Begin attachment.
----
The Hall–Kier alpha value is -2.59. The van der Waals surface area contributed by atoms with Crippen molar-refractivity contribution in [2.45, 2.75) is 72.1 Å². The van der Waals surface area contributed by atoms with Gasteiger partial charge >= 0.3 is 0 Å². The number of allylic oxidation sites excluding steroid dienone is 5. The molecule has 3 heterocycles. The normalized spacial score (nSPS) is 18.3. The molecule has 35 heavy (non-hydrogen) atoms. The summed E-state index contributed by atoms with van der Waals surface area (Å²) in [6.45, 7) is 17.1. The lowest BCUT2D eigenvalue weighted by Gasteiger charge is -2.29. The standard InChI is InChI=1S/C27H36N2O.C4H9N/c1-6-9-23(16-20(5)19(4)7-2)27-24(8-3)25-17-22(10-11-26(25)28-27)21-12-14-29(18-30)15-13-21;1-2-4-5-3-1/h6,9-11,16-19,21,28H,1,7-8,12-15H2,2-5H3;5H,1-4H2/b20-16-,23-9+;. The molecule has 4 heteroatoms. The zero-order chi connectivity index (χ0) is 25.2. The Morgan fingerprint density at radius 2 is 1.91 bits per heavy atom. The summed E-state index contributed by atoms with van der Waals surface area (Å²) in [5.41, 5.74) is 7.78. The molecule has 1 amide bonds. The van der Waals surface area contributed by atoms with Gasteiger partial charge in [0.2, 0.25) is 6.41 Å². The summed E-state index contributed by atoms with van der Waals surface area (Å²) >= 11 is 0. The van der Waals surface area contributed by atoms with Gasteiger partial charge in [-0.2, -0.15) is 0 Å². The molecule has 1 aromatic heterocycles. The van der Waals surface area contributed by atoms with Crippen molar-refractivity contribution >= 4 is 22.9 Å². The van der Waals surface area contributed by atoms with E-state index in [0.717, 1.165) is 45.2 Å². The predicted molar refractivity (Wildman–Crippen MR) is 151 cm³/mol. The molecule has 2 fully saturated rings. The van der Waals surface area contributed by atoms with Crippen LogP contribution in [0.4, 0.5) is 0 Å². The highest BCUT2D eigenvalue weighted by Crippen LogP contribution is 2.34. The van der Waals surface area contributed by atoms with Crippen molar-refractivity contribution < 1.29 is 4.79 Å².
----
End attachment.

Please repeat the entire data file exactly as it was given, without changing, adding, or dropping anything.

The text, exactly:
The Hall–Kier alpha value is -2.59. The van der Waals surface area contributed by atoms with Crippen molar-refractivity contribution in [2.45, 2.75) is 72.1 Å². The van der Waals surface area contributed by atoms with Gasteiger partial charge >= 0.3 is 0 Å². The number of allylic oxidation sites excluding steroid dienone is 5. The molecule has 3 heterocycles. The normalized spacial score (nSPS) is 18.3. The molecule has 35 heavy (non-hydrogen) atoms. The summed E-state index contributed by atoms with van der Waals surface area (Å²) in [6.45, 7) is 17.1. The lowest BCUT2D eigenvalue weighted by Gasteiger charge is -2.29. The standard InChI is InChI=1S/C27H36N2O.C4H9N/c1-6-9-23(16-20(5)19(4)7-2)27-24(8-3)25-17-22(10-11-26(25)28-27)21-12-14-29(18-30)15-13-21;1-2-4-5-3-1/h6,9-11,16-19,21,28H,1,7-8,12-15H2,2-5H3;5H,1-4H2/b20-16-,23-9+;. The molecule has 4 heteroatoms. The zero-order chi connectivity index (χ0) is 25.2. The Morgan fingerprint density at radius 2 is 1.91 bits per heavy atom. The summed E-state index contributed by atoms with van der Waals surface area (Å²) in [5.41, 5.74) is 7.78. The molecule has 1 amide bonds. The van der Waals surface area contributed by atoms with Gasteiger partial charge in [0.2, 0.25) is 6.41 Å². The summed E-state index contributed by atoms with van der Waals surface area (Å²) >= 11 is 0. The van der Waals surface area contributed by atoms with Gasteiger partial charge in [-0.2, -0.15) is 0 Å². The molecule has 1 aromatic heterocycles. The van der Waals surface area contributed by atoms with Crippen molar-refractivity contribution >= 4 is 22.9 Å². The van der Waals surface area contributed by atoms with E-state index in [0.717, 1.165) is 45.2 Å². The predicted molar refractivity (Wildman–Crippen MR) is 151 cm³/mol. The molecule has 2 fully saturated rings. The van der Waals surface area contributed by atoms with Crippen LogP contribution in [0.4, 0.5) is 0 Å². The highest BCUT2D eigenvalue weighted by Crippen LogP contribution is 2.34. The van der Waals surface area contributed by atoms with Crippen molar-refractivity contribution < 1.29 is 4.79 Å².